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J. Fungi 2015, 1(2), 154-167; https://doi.org/10.3390/jof1020154

Review
Is Cryptococcus gattii a Primary Pathogen?
1
Molecular Microbiology Section, Laboratory of Clinical Infectious Diseases, National Institutes of Allergy and Infectious Diseases, NIH, Bethesda, MD 20892, USA.
2
Second Department of Internal Medicine, Nagasaki University Hospital, Sakamoto 1-7-1, Nagasaki-city, 851-8501, Japan
*
Author to whom correspondence should be addressed.
Academic Editor: John R. Perfect
Received: 27 May 2015 / Accepted: 9 July 2015 / Published: 29 July 2015

Abstract

:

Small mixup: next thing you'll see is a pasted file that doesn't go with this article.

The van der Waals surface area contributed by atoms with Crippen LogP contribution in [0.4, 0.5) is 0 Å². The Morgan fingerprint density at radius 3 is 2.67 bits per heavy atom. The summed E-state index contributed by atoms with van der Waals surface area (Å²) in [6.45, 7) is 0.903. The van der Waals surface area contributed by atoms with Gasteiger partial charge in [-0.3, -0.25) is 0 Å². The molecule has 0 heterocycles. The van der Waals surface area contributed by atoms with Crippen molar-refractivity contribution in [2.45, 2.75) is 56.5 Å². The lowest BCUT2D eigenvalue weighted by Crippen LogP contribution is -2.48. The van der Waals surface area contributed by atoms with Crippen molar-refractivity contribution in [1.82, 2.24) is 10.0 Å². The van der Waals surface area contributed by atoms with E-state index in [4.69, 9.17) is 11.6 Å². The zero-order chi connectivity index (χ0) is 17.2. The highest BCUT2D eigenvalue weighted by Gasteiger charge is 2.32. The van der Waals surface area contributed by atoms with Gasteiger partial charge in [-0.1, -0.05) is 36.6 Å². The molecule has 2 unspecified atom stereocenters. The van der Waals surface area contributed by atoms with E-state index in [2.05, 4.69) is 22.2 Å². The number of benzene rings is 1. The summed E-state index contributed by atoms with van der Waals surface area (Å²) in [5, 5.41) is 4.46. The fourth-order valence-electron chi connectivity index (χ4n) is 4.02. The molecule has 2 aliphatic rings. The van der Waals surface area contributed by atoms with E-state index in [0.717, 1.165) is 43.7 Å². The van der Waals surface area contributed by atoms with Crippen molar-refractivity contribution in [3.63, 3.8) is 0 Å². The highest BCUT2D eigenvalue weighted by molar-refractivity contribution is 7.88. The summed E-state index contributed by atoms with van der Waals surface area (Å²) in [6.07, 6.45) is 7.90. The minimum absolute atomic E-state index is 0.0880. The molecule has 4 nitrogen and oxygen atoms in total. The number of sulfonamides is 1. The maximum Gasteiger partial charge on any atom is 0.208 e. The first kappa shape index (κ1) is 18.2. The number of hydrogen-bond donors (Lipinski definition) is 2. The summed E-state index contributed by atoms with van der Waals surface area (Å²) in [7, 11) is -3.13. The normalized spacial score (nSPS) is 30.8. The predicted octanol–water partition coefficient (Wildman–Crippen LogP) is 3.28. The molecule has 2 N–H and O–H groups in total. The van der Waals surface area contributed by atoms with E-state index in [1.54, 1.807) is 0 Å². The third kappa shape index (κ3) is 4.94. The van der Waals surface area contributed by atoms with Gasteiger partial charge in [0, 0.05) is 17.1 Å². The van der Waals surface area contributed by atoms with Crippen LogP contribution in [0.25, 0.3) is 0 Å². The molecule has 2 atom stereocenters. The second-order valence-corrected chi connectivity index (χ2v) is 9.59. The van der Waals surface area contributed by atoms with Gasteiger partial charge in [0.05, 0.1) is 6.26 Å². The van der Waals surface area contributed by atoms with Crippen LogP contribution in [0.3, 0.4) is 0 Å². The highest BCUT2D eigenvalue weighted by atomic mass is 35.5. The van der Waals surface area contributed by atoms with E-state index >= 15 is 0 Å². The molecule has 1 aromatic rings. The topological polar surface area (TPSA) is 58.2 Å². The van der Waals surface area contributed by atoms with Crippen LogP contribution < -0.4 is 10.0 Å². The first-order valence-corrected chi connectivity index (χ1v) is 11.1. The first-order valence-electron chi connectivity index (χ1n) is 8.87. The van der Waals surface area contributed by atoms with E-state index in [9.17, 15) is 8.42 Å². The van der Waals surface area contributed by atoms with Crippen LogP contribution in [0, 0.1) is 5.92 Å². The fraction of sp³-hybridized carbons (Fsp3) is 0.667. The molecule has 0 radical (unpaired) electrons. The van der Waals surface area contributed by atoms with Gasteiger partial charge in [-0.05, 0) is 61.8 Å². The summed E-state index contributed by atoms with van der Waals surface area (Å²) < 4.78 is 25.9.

The two etiologic agents of cryptococcal meningoencephalitis, Cryptococcus neoformans and C. gattii, have been commonly designated as either an opportunistic pathogen for the first species or as a primary pathogen for the second species. Such a distinction has been based on epidemiological findings that the majority of patients presenting meningoencephalitis caused by C. neoformans are immunocompromised while C. gattii infection has been reported more often in immunocompetent patients. A recent report, however, showed that GM-CSF (granulocyte-macrophage colony-stimulating factor) neutralizing antibodies were prevalent in the plasma of “apparently immunocompetent” C. gattii patients with meningoencephalitis. Because GM-CSF is essential for differentiation of monocytes to macrophages and modulating the immune response, it is not surprising that the lack of GM-CSF function predisposes otherwise healthy individuals to infection via inhalation of environmental pathogens such as C. gattii. Since the test for anti-GM-CSF autoantibodies is not included in routine immunological profiling at most hospitals, healthy patients with GM-CSF neutralizing antibodies are usually categorized as immunocompetent. It is likely that a comprehensive immunological evaluation of patients with C. gattii meningoencephalitis, who had been diagnosed as immunocompetent, would reveal a majority of them had hidden immune dysfunction. This paper reviews the relationship between GM-CSF neutralizing antibodies and the risk for C. gattii infection with CNS involvement.